A parking lot repairer who made the mistake of approaching an Autobody News writer yielded a lesson in the mindset and income of “midnight body shops” — as well as how to report them to California.
The repairer, whom writer Ed Attanasio granted anonymity so he’d talk, had used his 10-year-old to drum up business.
“At least he was keeping busy, staying away from video games and learning some invaluable sales skills in the process; but did he know that his father was likely breaking the law?” Attanasio wrote.
The repairer himself offered to make the repair, but got nervous once the collision repair writer started asking questions:
“Are you using waterborne paint and how can you possibly match the color? Is the work guaranteed? (I pretty much knew that answer). Are you trained to do this type of work or are you it a do-it-yourselfer? And isn’t it illegal to do the repair here in the parking lot?”
Attanasio learned that the man was a 20-year repairer who’d worked for a variety of shops before being laid off in the recession of 2008.
The “technician” does some work at his home if it’s more involved, and “he’s not current on aluminum repair, but claims he can do just about anything that doesn’t require sophisticated equipment,” according to Attanasio.
The income: “A good week is $5,000 and the average is around $3,000. One month I did $40,000 after a bad storm. It’s all mostly PDR and little dents.”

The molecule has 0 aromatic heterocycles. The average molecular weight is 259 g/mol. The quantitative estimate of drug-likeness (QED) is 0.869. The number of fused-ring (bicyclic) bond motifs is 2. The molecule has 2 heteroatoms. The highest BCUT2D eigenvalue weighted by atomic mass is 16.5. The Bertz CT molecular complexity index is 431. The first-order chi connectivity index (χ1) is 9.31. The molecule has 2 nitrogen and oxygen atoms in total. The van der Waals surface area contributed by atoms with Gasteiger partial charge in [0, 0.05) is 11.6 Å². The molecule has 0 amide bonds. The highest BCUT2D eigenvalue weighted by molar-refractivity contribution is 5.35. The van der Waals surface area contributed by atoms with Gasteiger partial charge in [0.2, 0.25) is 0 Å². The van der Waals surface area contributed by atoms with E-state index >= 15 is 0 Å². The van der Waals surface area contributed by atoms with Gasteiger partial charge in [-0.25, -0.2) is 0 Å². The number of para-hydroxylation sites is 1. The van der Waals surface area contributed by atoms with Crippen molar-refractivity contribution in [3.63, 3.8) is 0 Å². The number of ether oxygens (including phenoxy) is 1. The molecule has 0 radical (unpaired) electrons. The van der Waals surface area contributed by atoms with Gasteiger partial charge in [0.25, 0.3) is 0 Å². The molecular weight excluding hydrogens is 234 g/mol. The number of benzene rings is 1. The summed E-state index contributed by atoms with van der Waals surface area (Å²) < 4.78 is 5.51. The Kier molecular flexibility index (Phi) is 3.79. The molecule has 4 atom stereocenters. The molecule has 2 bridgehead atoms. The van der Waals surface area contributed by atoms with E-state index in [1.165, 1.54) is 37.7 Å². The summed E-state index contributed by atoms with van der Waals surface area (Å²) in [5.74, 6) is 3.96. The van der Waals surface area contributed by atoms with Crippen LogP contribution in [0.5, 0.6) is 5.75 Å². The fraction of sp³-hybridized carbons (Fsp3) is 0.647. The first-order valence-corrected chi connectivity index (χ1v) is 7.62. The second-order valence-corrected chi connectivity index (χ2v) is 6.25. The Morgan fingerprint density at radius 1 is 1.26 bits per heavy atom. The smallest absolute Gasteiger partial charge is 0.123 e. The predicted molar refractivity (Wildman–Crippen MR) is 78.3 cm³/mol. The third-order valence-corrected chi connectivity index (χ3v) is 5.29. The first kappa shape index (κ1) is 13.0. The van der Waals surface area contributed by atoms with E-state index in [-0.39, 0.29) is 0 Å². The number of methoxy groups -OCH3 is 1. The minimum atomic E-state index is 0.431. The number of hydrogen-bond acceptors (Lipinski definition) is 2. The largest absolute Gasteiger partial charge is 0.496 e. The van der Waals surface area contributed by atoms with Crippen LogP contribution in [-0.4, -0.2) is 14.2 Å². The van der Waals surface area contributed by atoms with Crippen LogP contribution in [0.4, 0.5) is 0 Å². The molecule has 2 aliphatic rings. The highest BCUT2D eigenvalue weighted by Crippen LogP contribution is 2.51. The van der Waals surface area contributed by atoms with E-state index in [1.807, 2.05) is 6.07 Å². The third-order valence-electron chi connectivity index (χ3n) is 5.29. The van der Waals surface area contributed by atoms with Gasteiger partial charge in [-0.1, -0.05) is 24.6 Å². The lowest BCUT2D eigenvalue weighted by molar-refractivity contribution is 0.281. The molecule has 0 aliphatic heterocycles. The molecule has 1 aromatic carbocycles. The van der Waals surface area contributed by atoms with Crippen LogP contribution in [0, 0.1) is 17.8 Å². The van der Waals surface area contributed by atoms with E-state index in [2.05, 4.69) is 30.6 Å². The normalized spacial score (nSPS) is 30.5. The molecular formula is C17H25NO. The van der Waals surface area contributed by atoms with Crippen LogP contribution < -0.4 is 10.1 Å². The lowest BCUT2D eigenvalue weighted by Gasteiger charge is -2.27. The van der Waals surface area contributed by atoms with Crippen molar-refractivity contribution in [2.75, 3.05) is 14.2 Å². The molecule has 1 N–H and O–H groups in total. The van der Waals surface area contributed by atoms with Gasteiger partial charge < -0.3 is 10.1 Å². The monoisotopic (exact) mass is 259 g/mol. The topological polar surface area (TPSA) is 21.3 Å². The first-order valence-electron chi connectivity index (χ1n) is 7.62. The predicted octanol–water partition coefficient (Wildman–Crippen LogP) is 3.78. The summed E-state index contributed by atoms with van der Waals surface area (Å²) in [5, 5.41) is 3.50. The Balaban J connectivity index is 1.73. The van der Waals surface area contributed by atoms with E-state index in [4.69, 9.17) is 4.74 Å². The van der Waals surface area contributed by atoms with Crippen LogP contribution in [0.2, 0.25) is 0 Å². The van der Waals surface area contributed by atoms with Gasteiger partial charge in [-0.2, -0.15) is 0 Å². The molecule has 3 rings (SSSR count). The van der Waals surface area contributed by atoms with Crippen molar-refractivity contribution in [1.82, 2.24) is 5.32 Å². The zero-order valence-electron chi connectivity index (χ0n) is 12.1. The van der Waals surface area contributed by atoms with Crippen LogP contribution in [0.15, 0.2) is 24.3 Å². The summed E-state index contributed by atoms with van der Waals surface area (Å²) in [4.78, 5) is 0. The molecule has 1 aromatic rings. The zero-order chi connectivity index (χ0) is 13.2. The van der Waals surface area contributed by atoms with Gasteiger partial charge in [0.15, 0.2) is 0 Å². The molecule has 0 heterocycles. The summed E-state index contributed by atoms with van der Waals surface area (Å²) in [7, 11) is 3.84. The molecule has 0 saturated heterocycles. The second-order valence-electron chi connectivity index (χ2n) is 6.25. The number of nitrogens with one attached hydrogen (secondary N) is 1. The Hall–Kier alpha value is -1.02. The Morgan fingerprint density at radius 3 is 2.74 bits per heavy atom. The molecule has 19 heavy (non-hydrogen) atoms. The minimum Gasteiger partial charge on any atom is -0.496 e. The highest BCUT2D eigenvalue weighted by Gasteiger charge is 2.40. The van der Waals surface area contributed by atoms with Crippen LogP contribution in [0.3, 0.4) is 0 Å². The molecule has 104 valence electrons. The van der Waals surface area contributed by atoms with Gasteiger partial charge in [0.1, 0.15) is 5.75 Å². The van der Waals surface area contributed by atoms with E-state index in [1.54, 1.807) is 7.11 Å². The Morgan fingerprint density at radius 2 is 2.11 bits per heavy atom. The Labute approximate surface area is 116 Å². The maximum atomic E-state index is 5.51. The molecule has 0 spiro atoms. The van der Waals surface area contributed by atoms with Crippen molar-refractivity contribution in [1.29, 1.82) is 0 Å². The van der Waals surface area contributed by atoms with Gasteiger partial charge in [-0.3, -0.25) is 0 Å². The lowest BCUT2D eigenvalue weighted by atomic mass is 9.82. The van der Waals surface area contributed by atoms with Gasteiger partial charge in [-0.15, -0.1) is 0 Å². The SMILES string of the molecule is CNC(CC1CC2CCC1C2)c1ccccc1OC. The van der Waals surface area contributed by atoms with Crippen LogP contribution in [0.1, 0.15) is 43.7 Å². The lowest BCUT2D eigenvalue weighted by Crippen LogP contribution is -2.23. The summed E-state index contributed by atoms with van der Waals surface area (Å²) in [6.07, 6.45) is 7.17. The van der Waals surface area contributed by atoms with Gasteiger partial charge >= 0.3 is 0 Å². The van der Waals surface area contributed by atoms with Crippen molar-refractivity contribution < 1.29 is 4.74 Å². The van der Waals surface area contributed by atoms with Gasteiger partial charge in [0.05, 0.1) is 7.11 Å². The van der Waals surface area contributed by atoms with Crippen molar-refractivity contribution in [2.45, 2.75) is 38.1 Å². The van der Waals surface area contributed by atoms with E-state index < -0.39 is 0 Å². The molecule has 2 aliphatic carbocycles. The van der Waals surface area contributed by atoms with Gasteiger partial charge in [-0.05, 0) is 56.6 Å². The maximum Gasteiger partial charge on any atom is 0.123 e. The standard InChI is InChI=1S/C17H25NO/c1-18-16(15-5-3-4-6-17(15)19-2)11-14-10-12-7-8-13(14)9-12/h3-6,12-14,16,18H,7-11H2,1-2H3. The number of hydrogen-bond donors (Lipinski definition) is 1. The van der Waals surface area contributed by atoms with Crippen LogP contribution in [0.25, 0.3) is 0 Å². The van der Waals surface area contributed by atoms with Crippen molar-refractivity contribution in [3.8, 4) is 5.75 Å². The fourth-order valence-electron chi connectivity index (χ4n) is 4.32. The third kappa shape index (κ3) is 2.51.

Attanasio also writes about a similar interview with a shadow repairer on Craigslist, who among other tidbits mentioned “I don’t have to wrestle with an insurance adjuster.”
Check more out here. But while these stories are illuminating (and admittedly amusing) as to why someone who could probably get a job in the industry — particularly an experienced tech — goes rogue.
Unfortunately, that’s a real “buyer beware” situation, particularly as cars get more complicated.
These guys had better be declaring their self-employed income, illegal as it might be, to California — which is still in the red despite what Democratic Gov. Jerry Brown says, according to a Forbes contributor — and the federal government, which is definitely in the hole.
Plus, California licenses repairers specifically beyond the business licenses also absent here, and Attanasio said Bureau of Automotive Repair Chief Patrick Dorais urged shops and consumers to report these kind of repairers.
Autobody News, May 6, 2015
Featured image: Though attempting to go the “parking lot” shadow repairer route explored in a recent article by Autobody News writer Ed Attanasio might seem attractive, it can do customers a real disservice. (Lee Yiu Tung/iStock/Thinkstock)